Highchair Mountain

October 6, 2019


Leavenworth / Icicle River Road, WA

Highchair Mtn. locates deep in Alpine Lake Wilderness about halfway between the town of Leavenworth and Stevens Pass on US-2 corridor. This is not a “big mountain” by any measure, but offers some unique views and perspectives of the bigger and well-known mountains nearby. The access is often done by traversing up and over Bootjack Mtn. along Bootjack Ridge trail that originates from near the end of Icicle River Road. The ridge traverse is mostly just a hike with occasional 3rd class steps that can be bypassed if one doesn’t mind some detouring. This past weekend Selena, Brenda and I decided to explore some peaks in the south-eastern Washington Cascades because that area had the nicest weather forecast. Selena suggested Bootjack Mtn. and I said we should aim to do both Bootjack Mtn. and Highchair Mtn. and the plan was then made. Earlier in the day we had already summitted Bootjack Mountain.

Bootjack to Highchair traverse. GPX DL

From the summit we scrambled down a gully onto a flat bench and then ascended up and over the bump immediately to the south of Bootjack Mtn. summit. From the south summit we descended easy slopes down towards Bootjack/Highchair saddle with occasional scrambling here and there. The connecting ridge at and around the saddle offered some fun scrambling oppourtunities and we certainly took advantage of that by staying exactly on the ridge crest. This way we got some hands-on 3rd class fun. Upwards towards Highchair Mtn. we opted to resume the ridge fun by staying on the crest, and this was a mistake. There was a great deal of unpleasant boulders that were somewhat loose and covered in fresh snow, making slow and tedious progress.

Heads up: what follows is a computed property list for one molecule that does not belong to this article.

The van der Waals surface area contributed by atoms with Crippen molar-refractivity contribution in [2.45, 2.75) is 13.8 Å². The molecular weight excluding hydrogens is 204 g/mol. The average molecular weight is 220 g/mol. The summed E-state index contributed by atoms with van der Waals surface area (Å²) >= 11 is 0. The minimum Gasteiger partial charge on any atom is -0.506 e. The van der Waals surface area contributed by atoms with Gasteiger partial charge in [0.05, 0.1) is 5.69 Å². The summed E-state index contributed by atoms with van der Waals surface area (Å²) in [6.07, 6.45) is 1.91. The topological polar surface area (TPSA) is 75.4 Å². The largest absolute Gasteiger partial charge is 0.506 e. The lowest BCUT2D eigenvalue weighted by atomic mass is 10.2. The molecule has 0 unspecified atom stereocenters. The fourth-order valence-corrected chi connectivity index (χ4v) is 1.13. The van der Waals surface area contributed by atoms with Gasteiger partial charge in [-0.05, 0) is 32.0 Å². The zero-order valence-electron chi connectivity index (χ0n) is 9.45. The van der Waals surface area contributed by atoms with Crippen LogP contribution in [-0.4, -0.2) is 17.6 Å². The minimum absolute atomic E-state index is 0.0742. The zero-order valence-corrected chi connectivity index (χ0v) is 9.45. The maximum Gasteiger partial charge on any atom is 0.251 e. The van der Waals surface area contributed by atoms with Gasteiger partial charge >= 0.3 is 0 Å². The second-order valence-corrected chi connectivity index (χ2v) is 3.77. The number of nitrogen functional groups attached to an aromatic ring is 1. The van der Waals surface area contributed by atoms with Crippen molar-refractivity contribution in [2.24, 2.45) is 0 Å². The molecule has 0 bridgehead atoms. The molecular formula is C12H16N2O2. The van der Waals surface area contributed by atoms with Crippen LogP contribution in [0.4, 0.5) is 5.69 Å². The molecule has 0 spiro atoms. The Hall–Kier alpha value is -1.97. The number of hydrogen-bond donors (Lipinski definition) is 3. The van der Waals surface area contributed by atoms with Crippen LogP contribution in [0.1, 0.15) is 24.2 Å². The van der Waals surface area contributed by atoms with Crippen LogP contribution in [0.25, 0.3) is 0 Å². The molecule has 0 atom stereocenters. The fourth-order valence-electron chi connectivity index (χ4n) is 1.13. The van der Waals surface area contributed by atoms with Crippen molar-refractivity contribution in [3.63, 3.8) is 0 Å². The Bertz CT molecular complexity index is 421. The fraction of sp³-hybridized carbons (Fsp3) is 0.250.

Highchair Mtn. and the connecting ridge from just below Bootjack Mtn.

Selena scrambling down a loose gully below Bootjack Mtn.

Over the southern sub-summit now, looking back towards Bootjack Mtn.

Selena and Brenda scrambling along the connecting ridge

Started to see some larches into the upper basin above Black Pine Creek

Another lonely larch with Bootjack Mtn. behind

Highchair Mountain ahead. We were slowly getting there

Brenda hiking on the typical terrain

That ridge in foreground is called Sixtysix Hundred Ridge

Snow-covered boulders made some slow progress

Brenda picking the way

Me negotiating the ridge. Photo by Brenda G.

Another photo of me on the boulders. Photo by Brenda G.

Another lone larch on the upper E. Ridge of Highchair Mtn.

Brenda and Selena plodding up the east ridge with snow and larches around

The tracks on my GPS showed that other parties had stayed lower on the eastern slopes in the trees. The forest looked snowy but at least there weren’t that many boulders so we decided to head down that way instead, but now we had to focus on our steps to get to the summit first. Thankfully the last 100 m or so wasn’t that bad and we were soon on the top, soaking in incredible views towards all directions.

Selena on the last few steps to the summit

Partial Summit Panorama from Highchair Mountain. Click to view large size.